Another RISP 0-fer has Dodgers facing elimination

SAN DIEGO — When the Dodgers signed Freddie Freeman in the offseason, a “best lineup ever?” graphic popped up on MLB Network. It was a valid question and something the entire baseball world was wondering.

Through 162 games of the regular season, the Dodgers’ lineup proved to be the best in baseball, and one of the best ever. They comfortably led the Majors with 847 runs. Los Angeles did it in different ways, not always relying on the homer, though it was third best in the National League at that.

The Dodgers have the star power at the top and the perfect complimentary pieces at the bottom. It’s the deepest lineup they’ve had during this dominant 10-year stretch. They have never shown any weaknesses offensively. Until now, and it has come at the worst possible time.

After winning a franchise-record 111 games during the regular season, the Dodgers will face elimination on Saturday following Friday’s 2-1 loss to the Padres in Game 3 of the National League Division Series at Petco Park.

“It was a very good regular season, but as we said before, none of that matters,” said Dodgers manager Dave Roberts. “We’re in a five-game series against a very good ballclub that we’re familiar with, and the team that plays the best baseball is going to win the series. And up to this point, they’ve played better than we have.”

Through three games, the story for the Dodgers has been the same. Their at-bats with runners in scoring position haven’t been up to their standards and they’ve failed to come up with timely hits in this series.

The Dodgers put constant pressure on Blake Snell and the Padres’ bullpen in Game 3, but they went 0-for-9 with runners in scoring position. Dating back to Game 1, the Dodgers are now 0-for-their-last-19 in such situations, tying their worst streak of the season. They also left seven runners on base in Game 3.

“Baseball, sometimes things happen,” said Freeman. “We’re not getting the hits when we need to. We still had some opportunities, so if you’re going to take a positive out of something, I guess you can take that. But we need to hit tomorrow.”

Los Angeles’ best scoring opportunity came in the fifth inning after Trayce Thompson led off with a single and Austin Barnes doubled. Barnes and Thompson went 3-for-3 with a walk against Snell, giving the top of the order plenty of opportunities.

Mookie Betts followed Barnes’ double with a sacrifice fly to get the Dodgers on the board and trim the deficit to one run. Trea Turner then popped up to third baseman Manny Machado in foul territory, and Freeman grounded out to Machado to end the threat.

Betts, Turner, Freeman and Will Smith struggled in Game 3, going a combined 2-for-14 with four strikeouts. Collectively, they stranded 14 runners. In order for the Dodgers to keep their season alive on Saturday, they’re going to need their superstars to rise to the occasion, though Turner’s status is up in the air given he jammed his right ring finger in the eighth inning. X-rays were negative and the shortstop expects to play, but the big test will be how comfortable he feels gripping a bat.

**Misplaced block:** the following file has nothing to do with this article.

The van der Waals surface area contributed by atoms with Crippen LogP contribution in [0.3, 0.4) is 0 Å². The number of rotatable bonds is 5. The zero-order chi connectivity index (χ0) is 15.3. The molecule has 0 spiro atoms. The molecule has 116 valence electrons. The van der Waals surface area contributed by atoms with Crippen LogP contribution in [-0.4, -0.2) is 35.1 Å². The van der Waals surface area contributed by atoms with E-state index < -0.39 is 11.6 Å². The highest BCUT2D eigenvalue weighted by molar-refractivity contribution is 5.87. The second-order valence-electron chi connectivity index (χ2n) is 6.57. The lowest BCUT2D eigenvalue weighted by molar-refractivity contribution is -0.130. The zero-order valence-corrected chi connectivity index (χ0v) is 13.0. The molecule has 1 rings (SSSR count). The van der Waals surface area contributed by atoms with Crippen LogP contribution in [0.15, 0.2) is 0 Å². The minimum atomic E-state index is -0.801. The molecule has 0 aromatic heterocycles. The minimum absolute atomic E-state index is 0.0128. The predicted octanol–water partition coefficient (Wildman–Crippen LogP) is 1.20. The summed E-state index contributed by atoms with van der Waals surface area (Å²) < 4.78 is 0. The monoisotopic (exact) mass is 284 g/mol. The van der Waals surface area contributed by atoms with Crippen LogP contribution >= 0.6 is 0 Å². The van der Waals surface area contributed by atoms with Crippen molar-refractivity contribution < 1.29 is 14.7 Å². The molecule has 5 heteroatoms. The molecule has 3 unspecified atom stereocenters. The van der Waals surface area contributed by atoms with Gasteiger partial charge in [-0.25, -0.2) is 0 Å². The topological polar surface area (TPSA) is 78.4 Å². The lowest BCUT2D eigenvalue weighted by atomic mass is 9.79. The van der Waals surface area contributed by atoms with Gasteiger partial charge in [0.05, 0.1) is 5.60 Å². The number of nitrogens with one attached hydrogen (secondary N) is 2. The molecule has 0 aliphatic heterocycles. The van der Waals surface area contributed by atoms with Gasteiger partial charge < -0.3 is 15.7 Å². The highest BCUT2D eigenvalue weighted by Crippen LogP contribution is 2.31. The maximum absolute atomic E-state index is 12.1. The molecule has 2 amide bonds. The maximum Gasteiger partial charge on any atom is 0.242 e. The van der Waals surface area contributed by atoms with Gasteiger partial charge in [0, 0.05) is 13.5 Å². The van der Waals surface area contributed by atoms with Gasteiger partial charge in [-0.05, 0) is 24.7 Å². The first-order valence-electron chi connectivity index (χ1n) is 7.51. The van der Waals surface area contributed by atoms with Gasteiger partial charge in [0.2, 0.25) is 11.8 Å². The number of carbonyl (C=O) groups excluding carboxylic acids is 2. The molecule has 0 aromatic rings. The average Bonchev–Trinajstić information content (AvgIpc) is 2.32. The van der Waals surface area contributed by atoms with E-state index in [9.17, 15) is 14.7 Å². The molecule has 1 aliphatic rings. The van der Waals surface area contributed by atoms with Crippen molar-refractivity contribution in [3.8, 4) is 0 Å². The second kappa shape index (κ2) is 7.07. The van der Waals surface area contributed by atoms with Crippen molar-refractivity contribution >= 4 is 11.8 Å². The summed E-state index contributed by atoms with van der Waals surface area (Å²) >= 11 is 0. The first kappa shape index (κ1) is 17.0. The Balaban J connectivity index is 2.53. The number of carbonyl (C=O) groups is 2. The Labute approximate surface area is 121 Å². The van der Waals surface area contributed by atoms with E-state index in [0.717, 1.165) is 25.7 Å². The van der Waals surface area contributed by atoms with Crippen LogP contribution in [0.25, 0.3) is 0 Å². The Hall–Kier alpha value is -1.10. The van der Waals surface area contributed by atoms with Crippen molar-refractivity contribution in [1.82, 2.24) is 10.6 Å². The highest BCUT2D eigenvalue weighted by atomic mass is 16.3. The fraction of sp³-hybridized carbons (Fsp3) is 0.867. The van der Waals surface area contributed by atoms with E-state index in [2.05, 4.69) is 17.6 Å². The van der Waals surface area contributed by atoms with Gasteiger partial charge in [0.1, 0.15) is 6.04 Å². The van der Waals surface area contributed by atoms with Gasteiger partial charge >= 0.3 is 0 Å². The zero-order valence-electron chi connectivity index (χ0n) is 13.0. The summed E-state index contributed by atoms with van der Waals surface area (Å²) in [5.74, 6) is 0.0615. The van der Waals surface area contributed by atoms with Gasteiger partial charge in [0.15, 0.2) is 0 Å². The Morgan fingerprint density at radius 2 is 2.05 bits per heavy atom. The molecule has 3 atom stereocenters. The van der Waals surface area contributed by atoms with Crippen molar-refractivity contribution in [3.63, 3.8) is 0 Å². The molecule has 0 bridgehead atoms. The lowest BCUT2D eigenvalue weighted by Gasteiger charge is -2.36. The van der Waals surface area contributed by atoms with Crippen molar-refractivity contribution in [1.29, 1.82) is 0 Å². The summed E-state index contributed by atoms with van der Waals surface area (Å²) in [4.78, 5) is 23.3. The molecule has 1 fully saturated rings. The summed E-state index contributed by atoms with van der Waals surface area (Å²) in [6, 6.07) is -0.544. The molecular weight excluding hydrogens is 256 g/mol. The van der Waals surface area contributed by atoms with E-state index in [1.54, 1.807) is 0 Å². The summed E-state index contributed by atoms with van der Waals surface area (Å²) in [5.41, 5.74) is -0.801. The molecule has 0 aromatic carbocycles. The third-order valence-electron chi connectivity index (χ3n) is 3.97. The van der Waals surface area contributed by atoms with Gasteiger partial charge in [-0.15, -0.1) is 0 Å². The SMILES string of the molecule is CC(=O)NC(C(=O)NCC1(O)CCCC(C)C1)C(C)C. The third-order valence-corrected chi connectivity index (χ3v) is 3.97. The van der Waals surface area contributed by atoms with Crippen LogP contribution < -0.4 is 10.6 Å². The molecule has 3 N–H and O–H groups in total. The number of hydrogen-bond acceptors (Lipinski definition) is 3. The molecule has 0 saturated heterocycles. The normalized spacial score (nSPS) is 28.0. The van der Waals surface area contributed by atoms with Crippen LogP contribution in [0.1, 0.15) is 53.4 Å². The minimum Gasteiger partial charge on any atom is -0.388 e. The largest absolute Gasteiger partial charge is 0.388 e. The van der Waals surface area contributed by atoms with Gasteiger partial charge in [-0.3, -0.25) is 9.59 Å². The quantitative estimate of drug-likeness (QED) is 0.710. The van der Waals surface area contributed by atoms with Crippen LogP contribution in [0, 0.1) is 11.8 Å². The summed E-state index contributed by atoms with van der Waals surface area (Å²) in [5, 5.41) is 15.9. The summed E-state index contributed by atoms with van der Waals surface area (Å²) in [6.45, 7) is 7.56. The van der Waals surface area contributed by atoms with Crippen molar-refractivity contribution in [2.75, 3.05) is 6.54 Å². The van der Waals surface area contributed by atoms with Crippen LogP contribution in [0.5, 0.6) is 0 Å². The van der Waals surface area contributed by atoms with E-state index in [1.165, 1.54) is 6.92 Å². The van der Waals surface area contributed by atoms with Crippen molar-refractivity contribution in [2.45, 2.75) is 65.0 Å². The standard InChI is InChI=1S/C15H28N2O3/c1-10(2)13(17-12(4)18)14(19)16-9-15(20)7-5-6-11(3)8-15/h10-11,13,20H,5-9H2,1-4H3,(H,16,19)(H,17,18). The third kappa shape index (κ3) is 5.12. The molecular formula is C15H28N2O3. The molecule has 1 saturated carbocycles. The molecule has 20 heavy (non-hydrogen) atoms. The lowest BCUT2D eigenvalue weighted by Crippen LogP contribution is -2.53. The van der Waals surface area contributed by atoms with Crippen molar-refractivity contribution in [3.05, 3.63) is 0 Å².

“We had a lot of runners on, but not being able to drive them in,” Turner said. “My at-bat, I have to get that run in with a man on third, less than two outs, just like Mookie did. That’s the difference in the ballgame, moving those baserunners over and getting them in. The last two games, we haven’t been able to do that.”

Aside from issues with timely hitting, the Dodgers didn’t get a good start from Tony Gonsolin on Friday. Gonsolin, who was making his second appearance since Aug. 23, didn’t have much command and his night was done after allowing one run on four hits over 1 1/3 innings.

The Dodgers’ bullpen, led by Andrew Heaney, kept them in the game, allowing one run over 7 2/3 innings, but the offensive struggles were ultimately too much to overcome.

“We’re not stringing together a lot of at-bats to score runs,” Betts said. “We’re not hitting with men in scoring position. But [the Padres are]executing, so you can kind of look at it both ways.”
Just a week ago, it was hard to envision a scenario in which the Dodgers would be facing elimination just four games into the NLDS. The Dodgers dominated the Padres in the regular season, winning 14 of the 19 meetings. They also looked like the most complete team in a Game 1 victory.

But over the last 72 hours, the Padres look like the more confident team. Now, the Dodgers are hoping to avoid becoming the sixth team to drop a postseason series to a team they took every regular-season series against, as Los Angeles won all six series against San Diego in 2022.

Teams that lost all regular-season series to a team, then defeated that team in the playoffs, min 3 series (ELIAS)
2011 ALCS: TEX over DET (3 RS series)
2008 ALDS: BOS over LAA (3)
1999 NLDS: NYM over ARI (3)
1991 ALCS: MIN over TOR (4)
1988 NLCS: LAD over NYM (4)
1983 NLCS: PHI over LAD (4)

The Dodgers hang their hat on the fact they were able to overcome a similar scenario in last year’s NLDS against the Giants. A difference this postseason is the Dodgers will have to win on the road. They believe they have the right pitcher on the mound in Game 4 in veteran left-hander Tyler Anderson, who is 2-0 with a 1.88 ERA in four starts against the Padres this season.

After winning 111 games over six months, the Dodgers will now need their best nine innings of the season in order to avoid getting eliminated by the franchise that has been looking up at them for a very long time.

“The core of this group has been in this position before, and we’re going to approach it like it’s the way it is,” Roberts said. “It’s win or go home. We’ve got to play better baseball.”